This chance meeting, as things turned out, would be the start of a friendship that will come full circle Wednesday in the city where they met, as Simpson — the lifelong friend of the man that would become the 41st president of the United States — was among the four people selected to speak in memory of Bush, who died Friday.

Throughout the late-’80s and into the new millennium, the stories of the Bush family, the Simpsons and Wyoming would be closely intertwined, from the careful crafting of policies affecting the West to the quelling of the Yellowstone fires. The youngest Simpson would become a valuable ally not just on the Senate floor but occasionally on the campaign trail as well (whenever he was asked, he clarified in an interview well after the 1992 elections).

Years earlier, the Simpson and Bush families even found themselves involved in a real estate transaction together, when Simpsons’ parents sold their Washington home to Bush and his wife, Barbara, when Bush was first elected to Congress.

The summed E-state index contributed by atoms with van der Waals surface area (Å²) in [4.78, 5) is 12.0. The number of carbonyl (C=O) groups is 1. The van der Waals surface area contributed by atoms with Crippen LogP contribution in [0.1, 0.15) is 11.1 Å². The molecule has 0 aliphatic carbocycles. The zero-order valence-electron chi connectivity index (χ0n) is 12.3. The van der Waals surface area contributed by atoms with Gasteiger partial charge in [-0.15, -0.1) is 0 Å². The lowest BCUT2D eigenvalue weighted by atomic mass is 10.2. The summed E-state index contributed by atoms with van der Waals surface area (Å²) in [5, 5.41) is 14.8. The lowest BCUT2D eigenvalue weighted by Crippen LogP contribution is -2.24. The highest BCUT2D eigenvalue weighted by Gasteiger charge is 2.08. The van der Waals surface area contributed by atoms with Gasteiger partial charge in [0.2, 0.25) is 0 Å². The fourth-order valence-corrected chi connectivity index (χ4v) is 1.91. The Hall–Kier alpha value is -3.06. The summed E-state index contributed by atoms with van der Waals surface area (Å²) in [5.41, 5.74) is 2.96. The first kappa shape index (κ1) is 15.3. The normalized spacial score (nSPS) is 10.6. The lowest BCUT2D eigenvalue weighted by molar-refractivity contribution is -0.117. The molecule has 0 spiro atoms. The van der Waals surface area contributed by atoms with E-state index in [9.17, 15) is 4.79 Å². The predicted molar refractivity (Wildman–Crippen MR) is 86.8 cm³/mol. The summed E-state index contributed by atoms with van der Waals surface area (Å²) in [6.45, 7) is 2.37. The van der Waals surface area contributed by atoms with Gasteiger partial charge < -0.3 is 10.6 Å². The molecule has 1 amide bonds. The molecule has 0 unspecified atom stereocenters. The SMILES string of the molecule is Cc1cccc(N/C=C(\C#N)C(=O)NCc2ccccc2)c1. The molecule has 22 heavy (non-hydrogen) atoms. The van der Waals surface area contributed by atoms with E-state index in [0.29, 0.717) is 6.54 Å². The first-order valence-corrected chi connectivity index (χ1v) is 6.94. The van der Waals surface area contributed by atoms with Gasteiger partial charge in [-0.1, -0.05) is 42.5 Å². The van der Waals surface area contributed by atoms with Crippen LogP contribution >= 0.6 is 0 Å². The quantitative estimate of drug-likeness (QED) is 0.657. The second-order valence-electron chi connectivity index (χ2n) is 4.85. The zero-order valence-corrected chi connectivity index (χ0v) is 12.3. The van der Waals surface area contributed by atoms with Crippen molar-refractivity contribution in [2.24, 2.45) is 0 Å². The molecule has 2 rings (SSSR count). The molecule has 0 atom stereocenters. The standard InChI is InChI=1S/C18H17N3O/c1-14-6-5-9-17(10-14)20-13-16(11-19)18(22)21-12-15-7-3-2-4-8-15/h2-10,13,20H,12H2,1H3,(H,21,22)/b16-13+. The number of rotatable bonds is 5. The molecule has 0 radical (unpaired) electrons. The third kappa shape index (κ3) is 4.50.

“It was a handshake deal, no Realtors, no attorneys, nobody present,” Simpson told the Washington Post earlier this week. “Dad remembered meeting him, and he said, ‘We have a nice house; you have children,’ and they said, ‘Just what we want.’”

Bush was connected to Wyoming as well. From the Cowboy State, Bush found a Secretary of Defense in Dick Cheney, who would later serve as Vice President to Bush’s son, George W. Bush. The elder Bush would later describe Cheney as having become an “iron-a—” over his foreign policy after 9/11, but the two were extremely close while in office, navigating the tribulations of a nation at war in the Persian Gulf to the quieter times. Cheney remembered Bush for his “personal touch,” exemplified by the letter he sent to the daughter of his former defense secretary, now-Rep. Liz Cheney, when her father received the nomination for vice president.

“There was no gesture that was too small or insignificant of what he was willing to do to make people comfortable,” Dick Cheney remembered on the Today Show earlier this week.